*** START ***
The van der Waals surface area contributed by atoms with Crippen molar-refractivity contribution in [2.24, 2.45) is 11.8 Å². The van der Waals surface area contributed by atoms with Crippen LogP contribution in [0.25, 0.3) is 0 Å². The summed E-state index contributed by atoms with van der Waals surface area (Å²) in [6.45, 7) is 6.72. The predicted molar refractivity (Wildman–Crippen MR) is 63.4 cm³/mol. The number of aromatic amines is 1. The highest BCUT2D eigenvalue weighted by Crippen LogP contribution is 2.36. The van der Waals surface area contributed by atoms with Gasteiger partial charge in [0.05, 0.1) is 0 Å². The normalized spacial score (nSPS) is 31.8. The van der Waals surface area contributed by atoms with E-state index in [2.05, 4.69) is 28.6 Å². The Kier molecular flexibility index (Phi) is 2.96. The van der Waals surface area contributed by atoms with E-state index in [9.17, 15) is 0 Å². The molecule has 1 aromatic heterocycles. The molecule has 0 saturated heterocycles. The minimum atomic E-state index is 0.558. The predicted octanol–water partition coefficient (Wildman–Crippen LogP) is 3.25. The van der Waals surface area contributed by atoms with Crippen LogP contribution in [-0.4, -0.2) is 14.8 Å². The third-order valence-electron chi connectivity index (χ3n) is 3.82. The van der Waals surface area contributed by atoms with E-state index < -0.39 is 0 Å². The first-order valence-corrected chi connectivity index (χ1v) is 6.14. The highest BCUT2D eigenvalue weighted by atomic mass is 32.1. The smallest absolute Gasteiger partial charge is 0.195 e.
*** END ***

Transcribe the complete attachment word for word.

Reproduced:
The van der Waals surface area contributed by atoms with Crippen molar-refractivity contribution in [2.24, 2.45) is 11.8 Å². The van der Waals surface area contributed by atoms with Crippen LogP contribution in [0.25, 0.3) is 0 Å². The summed E-state index contributed by atoms with van der Waals surface area (Å²) in [6.45, 7) is 6.72. The predicted molar refractivity (Wildman–Crippen MR) is 63.4 cm³/mol. The number of aromatic amines is 1. The highest BCUT2D eigenvalue weighted by Crippen LogP contribution is 2.36. The van der Waals surface area contributed by atoms with Gasteiger partial charge in [0.05, 0.1) is 0 Å². The normalized spacial score (nSPS) is 31.8. The van der Waals surface area contributed by atoms with E-state index in [2.05, 4.69) is 28.6 Å². The Kier molecular flexibility index (Phi) is 2.96. The van der Waals surface area contributed by atoms with E-state index in [9.17, 15) is 0 Å². The molecule has 1 aromatic heterocycles. The molecule has 0 saturated heterocycles. The minimum atomic E-state index is 0.558. The predicted octanol–water partition coefficient (Wildman–Crippen LogP) is 3.25. The van der Waals surface area contributed by atoms with Crippen LogP contribution in [-0.4, -0.2) is 14.8 Å². The third-order valence-electron chi connectivity index (χ3n) is 3.82. The van der Waals surface area contributed by atoms with E-state index < -0.39 is 0 Å². The first-order valence-corrected chi connectivity index (χ1v) is 6.14. The highest BCUT2D eigenvalue weighted by atomic mass is 32.1. The smallest absolute Gasteiger partial charge is 0.195 e.